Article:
"Let me tell you about the very rich," wrote F. Scott Fitzgerald. "They are different from you and me." Indeed they are. Born and raised in the bosom of material plenty, they face an environment far removed from that which confronts the common lot. Living in that rarefied environment, they become adapted to it. And as a result, their motivations, aspirations, morals, and worldviews diverge markedly from those of people who struggle every day in the shadows of deprivation.

While Fitzgerald was referring to the tiny Jazz Age upper crust, his words apply as well to postwar America's affluent society. Living amidst unprecedented material abundance, Americans in the age of abundance have been operating in an environment utterly different from that inhabited by the overwhelming majority of their fellow human beings, past and present. Specifically, the central and abiding imperative of human existence since the dawn of the species—securing the food, shelter, and clothing needed for survival—could now be taken for granted by all but a dwindling minority. As a result, Americans have become a different kind of people.

The story of postwar America is thus the story of adaptation to new social realities. Adaptation, in particular, to mass affluence. At the heart of this process was a change in the basic orientation of the dominant culture: from a culture of overcoming scarcity to one of expanding and enjoying abundance. From a more rigid and repressed social system focused on achieving prosperity to a looser and more expressive one focused on taking wider advantage of prosperity's possibilities. American capitalism is derided for its superficial banality, yet it has unleashed profound, convulsive social change. Condemned as mindless materialism, it has burst loose a flood tide of spiritual yearning. The civil rights movement and the sexual revolution, environmentalism and feminism, the fitness and health-care boom and the opening of the gay closet, the withering of censorship and the rise of a "creative class" of "knowledge workers"—all are the progeny of widespread prosperity.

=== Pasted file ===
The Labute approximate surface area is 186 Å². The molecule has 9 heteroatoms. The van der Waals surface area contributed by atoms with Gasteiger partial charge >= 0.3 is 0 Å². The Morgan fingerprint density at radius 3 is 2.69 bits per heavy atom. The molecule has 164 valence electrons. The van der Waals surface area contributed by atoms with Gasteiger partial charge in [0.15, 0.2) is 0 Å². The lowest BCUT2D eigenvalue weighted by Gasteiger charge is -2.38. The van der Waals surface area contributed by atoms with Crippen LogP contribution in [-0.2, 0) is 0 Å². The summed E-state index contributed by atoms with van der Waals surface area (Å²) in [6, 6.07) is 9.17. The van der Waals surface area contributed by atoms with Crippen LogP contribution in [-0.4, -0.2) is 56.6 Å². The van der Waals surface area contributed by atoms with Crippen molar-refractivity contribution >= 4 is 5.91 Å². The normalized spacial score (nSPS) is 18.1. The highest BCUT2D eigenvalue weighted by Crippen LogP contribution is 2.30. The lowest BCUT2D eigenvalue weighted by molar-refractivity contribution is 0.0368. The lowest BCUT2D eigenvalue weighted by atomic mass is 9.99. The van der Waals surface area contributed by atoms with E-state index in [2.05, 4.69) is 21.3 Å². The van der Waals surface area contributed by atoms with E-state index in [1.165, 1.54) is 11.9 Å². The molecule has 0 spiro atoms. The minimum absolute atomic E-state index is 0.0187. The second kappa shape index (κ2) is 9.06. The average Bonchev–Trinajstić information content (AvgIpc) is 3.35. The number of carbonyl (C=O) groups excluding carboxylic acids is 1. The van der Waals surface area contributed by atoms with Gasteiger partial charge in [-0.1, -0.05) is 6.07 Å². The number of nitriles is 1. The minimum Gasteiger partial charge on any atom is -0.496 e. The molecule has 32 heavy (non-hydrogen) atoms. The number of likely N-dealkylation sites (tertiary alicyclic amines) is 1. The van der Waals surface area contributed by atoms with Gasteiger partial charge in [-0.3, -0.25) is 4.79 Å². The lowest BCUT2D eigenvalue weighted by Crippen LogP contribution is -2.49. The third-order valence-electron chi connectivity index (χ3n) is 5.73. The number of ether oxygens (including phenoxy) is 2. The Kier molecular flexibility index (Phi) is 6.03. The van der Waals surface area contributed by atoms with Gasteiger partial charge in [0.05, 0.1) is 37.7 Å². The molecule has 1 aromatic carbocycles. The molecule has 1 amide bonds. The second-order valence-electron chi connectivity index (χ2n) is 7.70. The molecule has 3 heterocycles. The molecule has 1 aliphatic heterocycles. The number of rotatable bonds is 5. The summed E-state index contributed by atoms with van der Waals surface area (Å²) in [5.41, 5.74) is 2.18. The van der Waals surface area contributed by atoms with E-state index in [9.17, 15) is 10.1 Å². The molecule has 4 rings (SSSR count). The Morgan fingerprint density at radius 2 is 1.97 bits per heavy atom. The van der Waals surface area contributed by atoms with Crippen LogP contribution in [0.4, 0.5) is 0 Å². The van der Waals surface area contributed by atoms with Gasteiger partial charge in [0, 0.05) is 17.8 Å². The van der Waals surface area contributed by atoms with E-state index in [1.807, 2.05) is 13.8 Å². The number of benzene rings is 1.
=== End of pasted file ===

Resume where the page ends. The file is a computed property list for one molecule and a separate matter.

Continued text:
Gifted contemporaries caught glimpses of these changes as they were unfolding. At the dawn of the postwar boom, David Riesman, in his 1950 classic The Lonely Crowd, revealed how economic development was promoting a shift in American social psychology: away from the absolutist "inner-directed" sensibility of the country's Protestant bourgeois tradition, and toward a more relativistic, "other-directed" outlook. Although Riesman was concerned that the new ethos tended toward conformism, he was alert to more liberating possibilities. "The more advanced the technology, on the whole, the more possible it is for a considerable number of human beings to imagine being somebody else," he wrote. "In the first place, the technology spurs the division of labor, which, in turn, creates the possibility for a greater variety of experience and of social character. In the second place, the improvement in technology permits sufficient leisure to contemplate change—a kind of capital reserve in men's self-adaptation to nature—not on the part of a ruling few but on the part of many."

[Footnotes have been omitted.]


To go to our full review, or to go to purchase the book, CLICK HERE.


From The Age of Abundance by Brink Lindsey. Copyright © 2007 by Brink Lindsey. Reprinted here by permission of the publisher.